I can tell you exactly where I was when my knee went. I was in New Zealand, during a three-week golf trip to the North Island, staying in a small hotel north of Wellington very near the great links course Paraparaumu Beach.
It was doing my morning stretches, on my haunches, when I both heard and felt a pop in my right knee. Amazingly, it didn’t bother me for a year, maybe more. But now, six years later, I’m about to have a torn meniscus arthroscopically repaired. The doctor threads in a little tube tipped with a blade and cuts off the tear so it doesn’t float around, get stuck somewhere, and potentially damage an otherwise healthy joint.
Three prescriptions are ready to be filled: Zofran (anti-nausea), Percocet (pain), and crutches. A friend who had his knee done a few weeks ago says to ask the doctor about Game Ready, an automatic ice-compression cuff that goes on the knee and speeds healing. Sounds interesting.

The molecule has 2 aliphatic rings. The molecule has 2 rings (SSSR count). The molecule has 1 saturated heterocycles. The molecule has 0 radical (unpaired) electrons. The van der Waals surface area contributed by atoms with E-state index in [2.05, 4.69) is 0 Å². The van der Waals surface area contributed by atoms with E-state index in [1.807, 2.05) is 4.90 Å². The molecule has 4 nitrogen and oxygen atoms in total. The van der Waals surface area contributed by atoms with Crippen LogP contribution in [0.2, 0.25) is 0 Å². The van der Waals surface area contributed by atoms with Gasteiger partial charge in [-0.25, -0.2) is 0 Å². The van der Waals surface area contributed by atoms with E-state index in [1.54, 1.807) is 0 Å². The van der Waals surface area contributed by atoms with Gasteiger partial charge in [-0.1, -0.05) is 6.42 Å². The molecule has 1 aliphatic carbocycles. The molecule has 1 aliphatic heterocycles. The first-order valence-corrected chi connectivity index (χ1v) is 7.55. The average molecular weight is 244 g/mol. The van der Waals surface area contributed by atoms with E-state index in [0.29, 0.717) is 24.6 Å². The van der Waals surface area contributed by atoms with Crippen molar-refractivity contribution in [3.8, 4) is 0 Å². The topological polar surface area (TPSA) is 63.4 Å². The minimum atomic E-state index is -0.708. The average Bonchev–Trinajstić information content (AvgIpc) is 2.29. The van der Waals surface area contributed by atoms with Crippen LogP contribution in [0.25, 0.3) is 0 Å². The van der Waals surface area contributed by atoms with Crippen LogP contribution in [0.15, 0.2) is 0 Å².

I put off the surgery as long as I could, swearing that I’d wait until it got so uncomfortable that the important things—walking, sitting, golf—were jeopardized. In the last few months, that’s exactly what has happened. I tried knee braces and latex sleeves, which helped a bit. But the knee hurts almost all the time. I haven’t been on my bike for two years. I felt it was time and the doctor noted that it should be done when the rest of the knee is still strong.
Obviously, this is partly about aging. All of us over a certain age (pick your number) suffer with a litany of minor aches and pains every day. And we all have long lists of friends and acquaintances who’ve had knees done, hips replaced, work on rotator cuffs, and so on. Ours is a very active generation (60 is the new 40?), refusing to stop as long as modern medicine gives us the chance to continue. And why should we give up the things we love? We want to be the Energizer bunny and keep going, and going, and going…
So just think of these procedures as Viagra for different body parts.
Assuming the Percocet isn’t too necessary, I’ll try to report on the procedure and the post-op care. The surgery is this Wednesday, March 21. I have a golf date on May 3, and my calendar for golf-travel is filling up. My intent is to be the poster boy for fast, yet healthy, rehab. I’ll let you know how it goes.
The next “pop” will be a champagne cork.